When paying subcontractors by the hour, consider a "differential system" depending on the type of equipment they use.  Start with a base rate that’s fair, and pay more for larger and better plows (such as a ‘V’ blade, snow wings, or capture blade).  Increase the compensation for their second and/or third year.  Offer more to drivers with an automatic transmission instead of a manual.  (No matter how much they plead, drivers simply can’t back up as fast with a standard transmission.)


7 Ways Your Team Can Effectively Plow Driveways this Winter

by Pete Robison 12. November 2013 09:07

Plowing residential or shorter commercial driveways is a huge source of business for many snow removal fleets.  Your drivers may have dozens to plow during a single sweep, making quality and efficiency a must. 


Plow your residential driveway accounts quickly and effecienty this season.


13 Plowing Tips for Commercial Snow Removal

by Pete Robison 22. October 2013 08:00

Business owners expect and rely on your snow plow drivers to be quick and efficient when clearing their commercial properties. An unplowed driveway or parking lot means customers and employees can't access a business, which can cause missed opportunities in productivity and negative reviews for your service.

Parking lots and other commercial spaces may appLearn the best ways to snow plow commercial areas this winter.ear to be a fast job but there are important considerations to make as you prepare to service these accounts this winter. 

Preparing Commercial Accounts

·         Before the season starts, inspect the entire area for potential hazards such as holes, speed bumps, medians, low landscaping, fire hydrants and other obstacles that will be covered with snow.

·         Position markers or stakes with reflectors at least three feet off the ground to indicate boundaries, ditches, medians, shut-off valves and other areas that could cause damage when plowing.

·         Request a map or blueprint of the area to determine where to begin, open areas where snow can be stacked and other strategies to achieve the most efficient removal plan.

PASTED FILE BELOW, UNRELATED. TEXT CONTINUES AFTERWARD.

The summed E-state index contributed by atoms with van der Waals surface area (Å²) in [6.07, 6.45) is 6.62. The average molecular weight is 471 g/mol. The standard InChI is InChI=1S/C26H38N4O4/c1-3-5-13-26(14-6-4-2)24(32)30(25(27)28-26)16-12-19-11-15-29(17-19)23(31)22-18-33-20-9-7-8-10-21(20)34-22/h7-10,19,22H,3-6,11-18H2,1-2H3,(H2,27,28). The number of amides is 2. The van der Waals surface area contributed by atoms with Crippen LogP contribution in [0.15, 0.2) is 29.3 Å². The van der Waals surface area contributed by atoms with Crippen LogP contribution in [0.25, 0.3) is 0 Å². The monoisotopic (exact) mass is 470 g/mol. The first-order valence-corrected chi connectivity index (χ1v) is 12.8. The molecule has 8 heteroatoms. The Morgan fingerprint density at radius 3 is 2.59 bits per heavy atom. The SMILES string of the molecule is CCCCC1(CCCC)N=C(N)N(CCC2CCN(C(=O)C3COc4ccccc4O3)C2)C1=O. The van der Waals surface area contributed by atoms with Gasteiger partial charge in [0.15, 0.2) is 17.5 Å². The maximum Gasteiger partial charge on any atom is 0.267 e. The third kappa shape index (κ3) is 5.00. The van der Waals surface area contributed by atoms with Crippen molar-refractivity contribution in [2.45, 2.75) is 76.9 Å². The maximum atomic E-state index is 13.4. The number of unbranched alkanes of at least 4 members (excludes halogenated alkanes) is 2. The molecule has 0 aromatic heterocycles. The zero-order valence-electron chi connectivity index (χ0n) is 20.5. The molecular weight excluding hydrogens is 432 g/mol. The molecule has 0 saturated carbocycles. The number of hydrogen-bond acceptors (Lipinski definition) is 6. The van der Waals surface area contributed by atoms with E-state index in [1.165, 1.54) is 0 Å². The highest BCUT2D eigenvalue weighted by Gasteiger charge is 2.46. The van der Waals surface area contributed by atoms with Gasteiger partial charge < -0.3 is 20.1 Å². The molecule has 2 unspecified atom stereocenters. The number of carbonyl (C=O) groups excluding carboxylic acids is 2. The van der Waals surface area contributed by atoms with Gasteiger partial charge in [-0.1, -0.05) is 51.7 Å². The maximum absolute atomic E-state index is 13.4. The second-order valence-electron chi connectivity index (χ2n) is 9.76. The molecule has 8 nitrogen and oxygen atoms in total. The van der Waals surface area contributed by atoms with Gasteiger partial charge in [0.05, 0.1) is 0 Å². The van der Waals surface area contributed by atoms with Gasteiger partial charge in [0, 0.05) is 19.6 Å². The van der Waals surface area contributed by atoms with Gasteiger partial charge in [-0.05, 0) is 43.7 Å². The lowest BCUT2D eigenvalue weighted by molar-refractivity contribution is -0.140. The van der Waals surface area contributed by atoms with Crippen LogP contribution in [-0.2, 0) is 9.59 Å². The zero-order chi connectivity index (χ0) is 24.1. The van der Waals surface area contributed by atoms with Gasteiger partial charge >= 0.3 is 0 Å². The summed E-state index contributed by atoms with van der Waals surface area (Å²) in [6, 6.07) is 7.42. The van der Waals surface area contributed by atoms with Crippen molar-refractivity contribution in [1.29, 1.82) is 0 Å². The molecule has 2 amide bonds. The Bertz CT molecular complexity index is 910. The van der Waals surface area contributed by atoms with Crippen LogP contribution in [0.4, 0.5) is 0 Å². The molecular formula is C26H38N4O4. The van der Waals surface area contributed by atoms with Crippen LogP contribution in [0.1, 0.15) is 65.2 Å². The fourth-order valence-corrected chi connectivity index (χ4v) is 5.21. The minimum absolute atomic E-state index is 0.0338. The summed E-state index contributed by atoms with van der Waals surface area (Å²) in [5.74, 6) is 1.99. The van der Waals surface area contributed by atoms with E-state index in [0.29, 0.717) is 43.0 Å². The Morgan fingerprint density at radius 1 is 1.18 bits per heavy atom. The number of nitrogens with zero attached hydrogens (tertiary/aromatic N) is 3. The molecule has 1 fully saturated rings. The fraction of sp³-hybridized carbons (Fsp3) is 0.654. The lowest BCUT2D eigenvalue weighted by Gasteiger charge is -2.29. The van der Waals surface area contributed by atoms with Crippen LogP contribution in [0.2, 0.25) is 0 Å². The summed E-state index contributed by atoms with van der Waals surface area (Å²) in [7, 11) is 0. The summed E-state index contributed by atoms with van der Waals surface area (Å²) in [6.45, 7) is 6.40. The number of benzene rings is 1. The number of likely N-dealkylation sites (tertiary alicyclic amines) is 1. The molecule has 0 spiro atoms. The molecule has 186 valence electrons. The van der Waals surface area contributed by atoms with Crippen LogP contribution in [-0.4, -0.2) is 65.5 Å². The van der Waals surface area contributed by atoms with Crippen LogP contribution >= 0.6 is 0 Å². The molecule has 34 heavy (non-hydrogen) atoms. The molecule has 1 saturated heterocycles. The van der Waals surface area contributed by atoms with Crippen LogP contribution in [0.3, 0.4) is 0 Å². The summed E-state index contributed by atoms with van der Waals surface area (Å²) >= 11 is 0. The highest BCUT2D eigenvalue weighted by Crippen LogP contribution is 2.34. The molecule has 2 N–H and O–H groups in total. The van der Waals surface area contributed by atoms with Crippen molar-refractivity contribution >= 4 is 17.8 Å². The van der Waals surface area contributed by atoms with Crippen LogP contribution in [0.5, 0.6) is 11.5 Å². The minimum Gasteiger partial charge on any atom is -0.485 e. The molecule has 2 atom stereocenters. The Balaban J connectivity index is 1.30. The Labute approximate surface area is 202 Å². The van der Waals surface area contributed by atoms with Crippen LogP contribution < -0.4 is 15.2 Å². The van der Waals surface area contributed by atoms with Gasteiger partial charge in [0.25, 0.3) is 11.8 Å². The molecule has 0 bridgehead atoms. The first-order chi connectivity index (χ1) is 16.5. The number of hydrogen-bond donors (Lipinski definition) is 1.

·         Ask for any restrictions as to where snow can be stacked or areas that the owner does not want plowed. 

·         Plan your removal so you are driving forward as much as possible.

·         Be sure you have the right equipment and vehicle to handle the demands of the job.


Plowing Commercial Areas

·         Always turn on warning flashers when plowing to alert any customer or employee that plowing is in progress.

·         Back-drag snow away from the front of buildings first, then push the cleared snow to the outer edges.

·         When plowing areas of 100,000 sq.ft. or more, it is usually most efficient to plow at right angles to the main artery, piling up windrows by back and forth passes in alternate lanes.

·         Create a large enough space to be able to accommodate cleared snow from future storms without blocking highly trafficked areas.

·         Do not pile snow close to handicapped spaces.

·         Begin plowing at the suggested accumulation for your property type: 1" for commercial and institutional areas; 2" for industrial establishments.

·         Avoid creating large piles near the end of driveways as they create visibility problems for vehicles entering and exiting the parking lot.

Inform your snow removal team of all the new account layouts and the strategies you have developed to ensure they can quickly and confidently clear each commercial property. Snow plow experts also recommend having your team ready to act when snow is expected as actual snowfall frequently exceeds the forecasted conditions.

Having a well-planned snow plow removal plan for commercial accounts greatly reduces the chances of having to implement expensive emergency actions and establishes your company as a leader in the snow removal industry.

What tips do you have for plowing large commercial properties?

Target the Customers You Want – Where You Want Them

by Pete Robison 1. October 2013 11:23


One question that comes up often among plowing contractors is “How do I get new customers when I’m competing against cutthroat one-truck operators who give away their time?”


Maybe that’s the wrong attitude.  Maybe as a contractor providing a service, you are in the position to interview the customers you want instead of quoting work “hit or miss.”  Target marketing is a key to success in any business.  Why should it be any different for snowplowing?


Learn how to target the customers you want.


Month List

Sites We Recommend